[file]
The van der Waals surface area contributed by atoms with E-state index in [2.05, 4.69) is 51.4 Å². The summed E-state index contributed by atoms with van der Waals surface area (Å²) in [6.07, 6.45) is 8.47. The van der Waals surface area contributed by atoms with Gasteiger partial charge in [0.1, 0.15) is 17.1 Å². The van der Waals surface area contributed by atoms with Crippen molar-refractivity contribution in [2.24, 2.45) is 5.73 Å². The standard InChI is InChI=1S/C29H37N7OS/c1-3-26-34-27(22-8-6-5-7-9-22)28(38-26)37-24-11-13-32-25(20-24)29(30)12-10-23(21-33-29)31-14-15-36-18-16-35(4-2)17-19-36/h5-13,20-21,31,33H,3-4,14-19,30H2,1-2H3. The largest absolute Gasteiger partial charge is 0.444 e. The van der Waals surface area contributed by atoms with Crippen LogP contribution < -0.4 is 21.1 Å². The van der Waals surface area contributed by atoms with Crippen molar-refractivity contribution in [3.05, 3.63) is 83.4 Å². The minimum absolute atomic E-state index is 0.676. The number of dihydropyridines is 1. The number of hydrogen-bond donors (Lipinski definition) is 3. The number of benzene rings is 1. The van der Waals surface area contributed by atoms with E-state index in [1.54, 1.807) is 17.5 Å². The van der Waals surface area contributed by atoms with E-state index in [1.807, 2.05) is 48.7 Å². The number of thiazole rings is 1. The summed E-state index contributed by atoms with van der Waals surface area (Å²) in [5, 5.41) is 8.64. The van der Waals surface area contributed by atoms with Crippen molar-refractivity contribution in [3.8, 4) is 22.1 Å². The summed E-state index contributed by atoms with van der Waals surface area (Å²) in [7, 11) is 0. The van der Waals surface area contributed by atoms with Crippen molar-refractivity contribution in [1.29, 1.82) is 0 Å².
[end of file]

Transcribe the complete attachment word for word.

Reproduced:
The van der Waals surface area contributed by atoms with E-state index in [2.05, 4.69) is 51.4 Å². The summed E-state index contributed by atoms with van der Waals surface area (Å²) in [6.07, 6.45) is 8.47. The van der Waals surface area contributed by atoms with Gasteiger partial charge in [0.1, 0.15) is 17.1 Å². The van der Waals surface area contributed by atoms with Crippen molar-refractivity contribution in [2.24, 2.45) is 5.73 Å². The standard InChI is InChI=1S/C29H37N7OS/c1-3-26-34-27(22-8-6-5-7-9-22)28(38-26)37-24-11-13-32-25(20-24)29(30)12-10-23(21-33-29)31-14-15-36-18-16-35(4-2)17-19-36/h5-13,20-21,31,33H,3-4,14-19,30H2,1-2H3. The largest absolute Gasteiger partial charge is 0.444 e. The van der Waals surface area contributed by atoms with Crippen LogP contribution < -0.4 is 21.1 Å². The van der Waals surface area contributed by atoms with Crippen molar-refractivity contribution in [3.05, 3.63) is 83.4 Å². The minimum absolute atomic E-state index is 0.676. The number of dihydropyridines is 1. The number of hydrogen-bond donors (Lipinski definition) is 3. The number of benzene rings is 1. The van der Waals surface area contributed by atoms with E-state index in [1.54, 1.807) is 17.5 Å². The van der Waals surface area contributed by atoms with E-state index in [1.807, 2.05) is 48.7 Å². The number of thiazole rings is 1. The summed E-state index contributed by atoms with van der Waals surface area (Å²) in [5, 5.41) is 8.64. The van der Waals surface area contributed by atoms with Crippen molar-refractivity contribution in [3.8, 4) is 22.1 Å². The summed E-state index contributed by atoms with van der Waals surface area (Å²) in [7, 11) is 0. The van der Waals surface area contributed by atoms with Crippen molar-refractivity contribution in [1.29, 1.82) is 0 Å².